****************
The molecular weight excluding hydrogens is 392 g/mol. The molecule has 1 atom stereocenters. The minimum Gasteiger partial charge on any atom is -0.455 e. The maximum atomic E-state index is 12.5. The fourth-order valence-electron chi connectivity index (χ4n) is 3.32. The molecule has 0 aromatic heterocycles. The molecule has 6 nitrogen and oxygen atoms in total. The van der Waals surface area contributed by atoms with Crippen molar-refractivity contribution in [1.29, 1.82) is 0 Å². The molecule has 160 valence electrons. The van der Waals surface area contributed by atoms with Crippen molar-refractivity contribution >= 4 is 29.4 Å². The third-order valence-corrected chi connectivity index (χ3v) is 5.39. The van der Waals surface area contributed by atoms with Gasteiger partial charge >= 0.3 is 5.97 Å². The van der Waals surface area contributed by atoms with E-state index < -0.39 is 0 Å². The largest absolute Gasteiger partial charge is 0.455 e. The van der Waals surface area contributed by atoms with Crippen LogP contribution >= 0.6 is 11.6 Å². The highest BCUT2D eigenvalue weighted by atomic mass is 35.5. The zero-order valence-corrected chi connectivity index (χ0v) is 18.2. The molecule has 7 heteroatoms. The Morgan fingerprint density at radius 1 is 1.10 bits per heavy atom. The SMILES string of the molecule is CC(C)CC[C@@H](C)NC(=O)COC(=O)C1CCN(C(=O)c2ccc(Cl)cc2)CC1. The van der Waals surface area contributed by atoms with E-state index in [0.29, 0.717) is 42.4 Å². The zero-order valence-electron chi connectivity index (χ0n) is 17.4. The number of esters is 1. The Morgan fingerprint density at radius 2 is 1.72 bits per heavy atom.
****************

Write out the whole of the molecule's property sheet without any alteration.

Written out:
The molecular weight excluding hydrogens is 392 g/mol. The molecule has 1 atom stereocenters. The minimum Gasteiger partial charge on any atom is -0.455 e. The maximum atomic E-state index is 12.5. The fourth-order valence-electron chi connectivity index (χ4n) is 3.32. The molecule has 0 aromatic heterocycles. The molecule has 6 nitrogen and oxygen atoms in total. The van der Waals surface area contributed by atoms with Crippen molar-refractivity contribution in [1.29, 1.82) is 0 Å². The molecule has 160 valence electrons. The van der Waals surface area contributed by atoms with Crippen molar-refractivity contribution >= 4 is 29.4 Å². The third-order valence-corrected chi connectivity index (χ3v) is 5.39. The van der Waals surface area contributed by atoms with Gasteiger partial charge >= 0.3 is 5.97 Å². The van der Waals surface area contributed by atoms with E-state index < -0.39 is 0 Å². The largest absolute Gasteiger partial charge is 0.455 e. The van der Waals surface area contributed by atoms with Crippen LogP contribution >= 0.6 is 11.6 Å². The highest BCUT2D eigenvalue weighted by atomic mass is 35.5. The zero-order valence-corrected chi connectivity index (χ0v) is 18.2. The molecule has 7 heteroatoms. The Morgan fingerprint density at radius 1 is 1.10 bits per heavy atom. The SMILES string of the molecule is CC(C)CC[C@@H](C)NC(=O)COC(=O)C1CCN(C(=O)c2ccc(Cl)cc2)CC1. The van der Waals surface area contributed by atoms with E-state index in [0.29, 0.717) is 42.4 Å². The zero-order valence-electron chi connectivity index (χ0n) is 17.4. The number of esters is 1. The Morgan fingerprint density at radius 2 is 1.72 bits per heavy atom.